There was a strange recurring theme in Regina Hall’s bits of objectifying male attendees that did not bode well. Wanda Sykes was arguably the most charismatic of the hosts, but her energy didn’t fit very well with Hall and Schumer. If anything, I can admire how much the three women just “went with it.” I think that I have become so disillusioned by Internet humor and deep irony that I was surprised that the hosts were executing simple gags without excessive commentary about their being chosen. They are comedians, and they were hired to make jokes. It really is as simple as that.
The Power of the Dog (2021) dir. Jane Campion --- winner: Best Director
As for the winners, I was uninspired. The only horse I had in the Best Picture race was The Power of the Dog, which most people in my Letterboxd community have championed, isolating me from the reactions of normies and slow-burn critics. I wish one of the four acting nominees from the film was able to interact and stand up for the movie, as Jane Campion’s best director speech left me wanting.
Drive My Car was too long and too niche for voters, and Dune too sci-fi. CODA was a tolerable win, but not one that made me jump for joy. It has been cool to watch it gain support since I first saw it at Sundance last year, but I wish some of my other 2021 picks (The French Dispatch, C’mon C’mon, Mass, The Worst Person in the World) had been given the time of day. The best winners were Documentary Feature and International Feature, but they were tragically overshadowed by rude music queues and a blunt slap. I don’t know if I should’ve expected more, or if I am simply aging out of my fascination with meaningless awards shows, but I think I’ll stick to my instincts as quality indicators.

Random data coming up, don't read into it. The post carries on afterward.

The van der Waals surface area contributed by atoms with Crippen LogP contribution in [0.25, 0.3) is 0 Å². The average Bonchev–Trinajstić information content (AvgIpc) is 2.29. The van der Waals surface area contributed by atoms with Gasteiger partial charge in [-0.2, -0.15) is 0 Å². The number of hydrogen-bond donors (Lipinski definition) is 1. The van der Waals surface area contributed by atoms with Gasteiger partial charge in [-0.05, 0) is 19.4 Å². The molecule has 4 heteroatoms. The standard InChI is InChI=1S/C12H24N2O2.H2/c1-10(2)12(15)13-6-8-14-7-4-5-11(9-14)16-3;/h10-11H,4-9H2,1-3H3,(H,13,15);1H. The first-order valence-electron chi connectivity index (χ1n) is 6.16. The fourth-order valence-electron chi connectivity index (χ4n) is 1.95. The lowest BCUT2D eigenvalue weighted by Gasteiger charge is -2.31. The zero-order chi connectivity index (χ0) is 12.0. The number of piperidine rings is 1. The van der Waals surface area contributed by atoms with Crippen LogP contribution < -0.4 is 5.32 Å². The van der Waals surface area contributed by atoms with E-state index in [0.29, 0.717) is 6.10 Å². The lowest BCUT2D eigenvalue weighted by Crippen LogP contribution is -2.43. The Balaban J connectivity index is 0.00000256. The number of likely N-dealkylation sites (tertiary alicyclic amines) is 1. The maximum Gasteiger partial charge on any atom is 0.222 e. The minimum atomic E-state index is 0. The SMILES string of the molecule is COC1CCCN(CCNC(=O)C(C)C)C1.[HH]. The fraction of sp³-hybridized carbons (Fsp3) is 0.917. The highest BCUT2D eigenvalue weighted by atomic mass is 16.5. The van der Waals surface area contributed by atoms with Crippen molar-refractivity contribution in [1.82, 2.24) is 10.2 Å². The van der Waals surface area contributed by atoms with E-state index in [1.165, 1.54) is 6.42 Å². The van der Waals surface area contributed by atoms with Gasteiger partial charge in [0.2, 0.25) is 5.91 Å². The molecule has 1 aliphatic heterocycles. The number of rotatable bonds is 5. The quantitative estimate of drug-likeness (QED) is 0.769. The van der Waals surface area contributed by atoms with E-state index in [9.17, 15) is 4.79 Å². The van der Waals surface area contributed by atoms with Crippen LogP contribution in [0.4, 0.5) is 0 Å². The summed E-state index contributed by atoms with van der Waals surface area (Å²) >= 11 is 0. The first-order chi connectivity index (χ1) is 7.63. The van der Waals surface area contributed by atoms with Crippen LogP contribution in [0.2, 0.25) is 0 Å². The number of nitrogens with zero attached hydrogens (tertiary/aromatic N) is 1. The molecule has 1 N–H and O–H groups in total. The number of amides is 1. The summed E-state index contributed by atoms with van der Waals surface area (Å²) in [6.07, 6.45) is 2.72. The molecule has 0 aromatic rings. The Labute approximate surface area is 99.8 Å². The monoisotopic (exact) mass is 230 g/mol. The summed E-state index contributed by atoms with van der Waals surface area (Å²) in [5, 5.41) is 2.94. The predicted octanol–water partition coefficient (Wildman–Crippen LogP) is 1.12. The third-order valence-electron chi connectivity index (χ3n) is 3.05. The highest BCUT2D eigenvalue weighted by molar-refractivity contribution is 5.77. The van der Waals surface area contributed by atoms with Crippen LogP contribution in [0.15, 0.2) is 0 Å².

This year’s Oscars was… an Oscars ceremony I guess. Although it luckily didn’t have the disastrous ending that the 2021 ceremony had with the Academy announcing Best Actor last (leading audiences to believe it was going to be awarded to Chadwick Boseman posthumously when it actually ended up going to Anthony Hopkins, who wasn’t even present), one of it’s biggest problems was how the show was run.
What do you get when you have Regina Hall, Amy Schumer, and Wanda Sykes host a show as big as this? A lot of unamusing jokes and nothing to feel good about. Shoot, Amy Schumer calling Kirsten Dunst a “seat filler” just felt rude. I bet Jesse Plemons wanted to give Schumer a piece of his mind (could we have gotten two celebrity altercations that night?). On top of that, Schumer disrespected animators by saying Encanto was the only animated film she saw this past year and it was because of her kid. Come on Academy, have some more sense than to make jokes like these.
Encanto (2021) dir. Byron Howard & Jared Bush --- winner: Best Animated Feature